For Jade Laswell, founder of the charitable crafting organization Craft Hope, it all started with 29 pillowcase dresses collected for Mexican orphanages. Or, really, with the revelation that came just before: "I was a stay-at-home mom, and a lot of us were making stuff all the time and showing it off to each other on our blogs -- 'Look, I made a skirt!' 'I made an apron!' -- and I thought, 'There has got to be something we can do that's bigger than this.'"
There was: 150,000 handmade items later, Craft Hope has become a major matchmaker for charitable projects, pairing energetic makers and their kids with people and communities in need. Jade posts available opportunities to craft for a cause on her Craft Hope blog and Facebook page, and her fans share the call to action far and wide. Since 2009, Craft Hope has partnered with 22 projects, and, in the process, provided 1,767 Christmas stockings for tornado survivors in the Southeast, 1,416 handmade bibs for orphans in China, and nearly 3,000 pairs of decorated flip-flops for children in Nicaragua.
Jade describes Craft Hope as "a love-based organization with the simple idea that small handmade projects can make a big difference." And they do make a big difference, in the lives of everyone involved. "It's not just the receiver that gets the gift in this," Jade explains. "If you get your kids involved in making something for someone else, it's one of the biggest gifts you can give them. We're teaching them to think outside themselves and showing them that there are tangible ways to change the world."
Now there's another way for crafty kids to help. FamilyFun and Craft Hope are partnering with Enchanted Makeovers, a nonprofit organization with chapters in all 50 states that turns drab shelters for women and children into happy, comfortable places.
We're asking our readers to help with Enchanted Makeovers' Capes for Kids project by crafting homemade superhero capes for children living in shelters. Why capes? Enchanted Makeovers founder, Terry Grahl, explains that it's not just because they lend themselves to imaginative play, but also because they remind kids, don't wait for a superhero...be one. Terry remembers, "One mother wrote a note that said, 'My daughter is sleeping in her cape.' The girl didn't want to take it off. Think about it, the empowerment of all these children wearing these capes! It's so beautiful."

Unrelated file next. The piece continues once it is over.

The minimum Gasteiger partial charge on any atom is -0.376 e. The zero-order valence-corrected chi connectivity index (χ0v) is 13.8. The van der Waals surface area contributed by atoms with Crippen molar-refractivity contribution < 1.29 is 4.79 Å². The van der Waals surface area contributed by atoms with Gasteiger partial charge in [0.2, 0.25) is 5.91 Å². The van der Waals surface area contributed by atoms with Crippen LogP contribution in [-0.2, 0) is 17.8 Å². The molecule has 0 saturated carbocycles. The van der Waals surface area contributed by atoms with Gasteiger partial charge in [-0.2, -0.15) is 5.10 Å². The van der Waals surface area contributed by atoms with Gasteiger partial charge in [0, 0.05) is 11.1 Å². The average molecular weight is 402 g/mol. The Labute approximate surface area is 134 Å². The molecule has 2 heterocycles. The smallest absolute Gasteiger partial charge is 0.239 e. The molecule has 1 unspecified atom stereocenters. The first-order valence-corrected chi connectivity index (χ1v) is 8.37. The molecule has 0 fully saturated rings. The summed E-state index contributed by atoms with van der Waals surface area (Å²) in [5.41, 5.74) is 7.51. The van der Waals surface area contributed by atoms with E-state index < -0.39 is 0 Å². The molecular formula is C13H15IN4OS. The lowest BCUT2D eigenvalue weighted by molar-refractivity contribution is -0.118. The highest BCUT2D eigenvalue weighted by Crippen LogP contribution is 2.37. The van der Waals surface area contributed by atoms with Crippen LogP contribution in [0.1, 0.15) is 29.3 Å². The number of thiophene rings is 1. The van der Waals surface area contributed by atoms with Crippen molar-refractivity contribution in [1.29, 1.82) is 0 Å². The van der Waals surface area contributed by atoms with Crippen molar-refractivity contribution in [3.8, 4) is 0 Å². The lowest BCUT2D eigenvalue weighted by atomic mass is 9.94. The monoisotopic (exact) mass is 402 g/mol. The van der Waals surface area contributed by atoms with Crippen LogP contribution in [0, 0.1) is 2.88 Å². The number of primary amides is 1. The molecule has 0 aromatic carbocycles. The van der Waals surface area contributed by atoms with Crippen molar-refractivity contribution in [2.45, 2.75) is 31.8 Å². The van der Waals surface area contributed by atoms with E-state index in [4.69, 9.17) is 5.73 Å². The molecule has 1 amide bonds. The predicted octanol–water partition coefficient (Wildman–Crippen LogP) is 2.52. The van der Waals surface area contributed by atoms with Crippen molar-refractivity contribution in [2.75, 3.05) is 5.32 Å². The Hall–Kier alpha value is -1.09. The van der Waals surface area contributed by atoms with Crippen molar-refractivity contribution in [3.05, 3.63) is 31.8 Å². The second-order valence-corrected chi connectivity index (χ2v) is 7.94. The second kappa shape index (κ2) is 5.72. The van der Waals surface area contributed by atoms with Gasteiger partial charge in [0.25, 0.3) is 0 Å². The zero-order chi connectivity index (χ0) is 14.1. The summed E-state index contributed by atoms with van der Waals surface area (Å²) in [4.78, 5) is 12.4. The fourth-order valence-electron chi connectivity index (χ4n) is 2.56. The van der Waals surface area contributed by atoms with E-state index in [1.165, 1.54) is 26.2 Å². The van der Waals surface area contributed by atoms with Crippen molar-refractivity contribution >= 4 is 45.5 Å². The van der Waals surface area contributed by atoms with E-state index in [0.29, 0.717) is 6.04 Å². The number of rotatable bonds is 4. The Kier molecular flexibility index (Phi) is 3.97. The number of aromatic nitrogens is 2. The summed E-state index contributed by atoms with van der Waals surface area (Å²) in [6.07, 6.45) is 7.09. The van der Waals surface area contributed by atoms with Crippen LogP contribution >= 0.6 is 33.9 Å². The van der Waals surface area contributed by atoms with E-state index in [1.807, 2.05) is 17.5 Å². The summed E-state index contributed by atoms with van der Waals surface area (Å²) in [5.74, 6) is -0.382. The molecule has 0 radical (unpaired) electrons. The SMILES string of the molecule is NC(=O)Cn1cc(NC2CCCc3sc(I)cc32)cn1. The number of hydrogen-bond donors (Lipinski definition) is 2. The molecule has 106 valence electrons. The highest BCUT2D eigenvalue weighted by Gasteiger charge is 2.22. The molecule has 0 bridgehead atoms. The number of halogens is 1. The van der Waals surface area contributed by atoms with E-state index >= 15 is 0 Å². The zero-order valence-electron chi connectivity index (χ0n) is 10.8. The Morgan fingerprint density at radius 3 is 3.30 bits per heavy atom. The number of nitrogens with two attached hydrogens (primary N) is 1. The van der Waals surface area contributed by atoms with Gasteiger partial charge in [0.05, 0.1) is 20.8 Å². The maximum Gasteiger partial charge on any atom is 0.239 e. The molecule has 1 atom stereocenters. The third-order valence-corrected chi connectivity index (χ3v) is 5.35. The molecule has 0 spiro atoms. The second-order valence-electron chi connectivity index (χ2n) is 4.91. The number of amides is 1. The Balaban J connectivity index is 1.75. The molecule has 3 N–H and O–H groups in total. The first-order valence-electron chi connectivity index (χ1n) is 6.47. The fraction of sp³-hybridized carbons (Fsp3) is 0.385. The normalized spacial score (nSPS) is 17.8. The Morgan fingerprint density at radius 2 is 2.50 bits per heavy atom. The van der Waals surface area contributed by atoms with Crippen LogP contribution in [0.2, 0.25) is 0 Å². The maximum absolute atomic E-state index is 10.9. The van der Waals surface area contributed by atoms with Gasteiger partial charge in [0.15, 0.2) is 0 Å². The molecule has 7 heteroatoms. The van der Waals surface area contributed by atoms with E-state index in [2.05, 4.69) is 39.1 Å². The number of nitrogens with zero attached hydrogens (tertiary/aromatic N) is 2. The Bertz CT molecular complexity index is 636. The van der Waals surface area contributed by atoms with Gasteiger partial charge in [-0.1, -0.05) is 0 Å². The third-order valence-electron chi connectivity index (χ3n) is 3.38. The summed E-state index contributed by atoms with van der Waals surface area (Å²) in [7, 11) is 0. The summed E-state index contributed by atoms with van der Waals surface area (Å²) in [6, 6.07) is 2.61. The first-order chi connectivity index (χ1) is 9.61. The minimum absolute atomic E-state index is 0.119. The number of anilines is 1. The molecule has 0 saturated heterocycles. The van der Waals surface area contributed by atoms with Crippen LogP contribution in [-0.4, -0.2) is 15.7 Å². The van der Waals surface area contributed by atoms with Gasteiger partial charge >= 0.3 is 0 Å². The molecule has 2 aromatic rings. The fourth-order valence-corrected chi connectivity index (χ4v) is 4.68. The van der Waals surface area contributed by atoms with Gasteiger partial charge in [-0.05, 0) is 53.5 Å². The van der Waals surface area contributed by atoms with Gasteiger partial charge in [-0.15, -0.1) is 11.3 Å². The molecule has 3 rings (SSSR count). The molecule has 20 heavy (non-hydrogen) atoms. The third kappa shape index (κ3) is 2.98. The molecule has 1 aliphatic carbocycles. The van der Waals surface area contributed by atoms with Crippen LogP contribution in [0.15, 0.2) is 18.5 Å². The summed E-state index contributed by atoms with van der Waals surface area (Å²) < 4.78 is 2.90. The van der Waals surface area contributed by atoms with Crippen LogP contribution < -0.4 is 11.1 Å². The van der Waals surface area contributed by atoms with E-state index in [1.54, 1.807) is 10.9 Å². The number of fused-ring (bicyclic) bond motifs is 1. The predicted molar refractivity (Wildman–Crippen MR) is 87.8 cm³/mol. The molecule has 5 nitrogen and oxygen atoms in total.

Make a cape with your family, make a bunch with your Girl Scout troop, or throw a cape party and make dozens. You'll be doing something important -- giving hope to kids in crisis -- while being creative and having fun. "With a handmade item," Terry says,"all this positive energy and love is built into it. And people feel that. You can't get that off a shelf."
How you can help!
1. Make a cape, or several, following our directions on the next page!
2. Take a photo of your finished cape. Creative posing is encouraged!
3. Upload your photo to our Facebook page by going to facebook.com/familyfun, and clicking on the "capes for kids" tab.
4. Mail your capes to:
12663 Hipp Street Taylor, MI 48180
Want to do more?
Visit crafthope.com to learn about Jade's latest projects. Go to enchantedmakeovers.org to find other ways to help families in transition.
Make a cape!
These easily customized capes require no sewing and are made with a velcro closure for safety.
You will need:
1 yard prewashed knit fabric
1 yard of 5/8-inch grosgrain ribbon
1. Cut a 27- by 30-inch rectangle from the fabric (knit fabric doesn't fray, so you won't need to hem it).
2. Lay the ribbon on the fabric along one of the 27-inch-long sides, about 1 1/2 inches from the edge.
3. Working on several inches at a time, run a line of fabric glue about 1/4 inch below the ribbon. Fold the fabric over the ribbon as shown and press with your fingers, taking care not to get any glue on the ribbon. Let the glue dry.
4. Gather the fabric toward the center of the ribbon so that it bunches slightly. Glue the ribbon to the fabric on each end of the neckline, as shown, to hold the bunches in place.
5. Trim the ribbon with pinking shears so that each end hangs down about 4 inches. Attach a velcro dot to the overlapping ends.
Add an emblem!
Decorate the back of your cape with a super-powered symbol. You can get our lightning bolt, star, and exclamation point templates below. Mix and match the templates with any of these three emblem techniques.
Iron a Design
Draw a design, or trace a template, in reverse (any letters should be backward) onto paper- backed fusible web. Cut out the shape, leaving about a 1/2-inch border. With an iron on the cotton setting, press the web shape to the back of a piece of decorative fabric. Cut out the design through both layers. Peel off the paper backing and iron the shape to the cape.
Stencil a Pattern
Draw a design or trace a template onto the non-shiny side of a sheet of freezer paper, leaving several inches of paper around the design. Cut out and discard the shape. On the cotton setting, iron the stencil, shiny side down, onto the fabric. Use a foam brush to apply fabric paint, brushing from the paper toward the center of the fabric to prevent the paint from seeping under the stencil edges. Peel off the paper while the paint is wet.
Sew a Shape
Cut your design (either hand-drawn or from a template) from a piece of knit fabric (it won't fray). Secure the cape inside a large embroidery hoop and pin the shape to the cape. Using an embroidery needle and thread, sew a running stitch around the edge of the design.
Originally published in the December/January 2014 issue of FamilyFun magazine.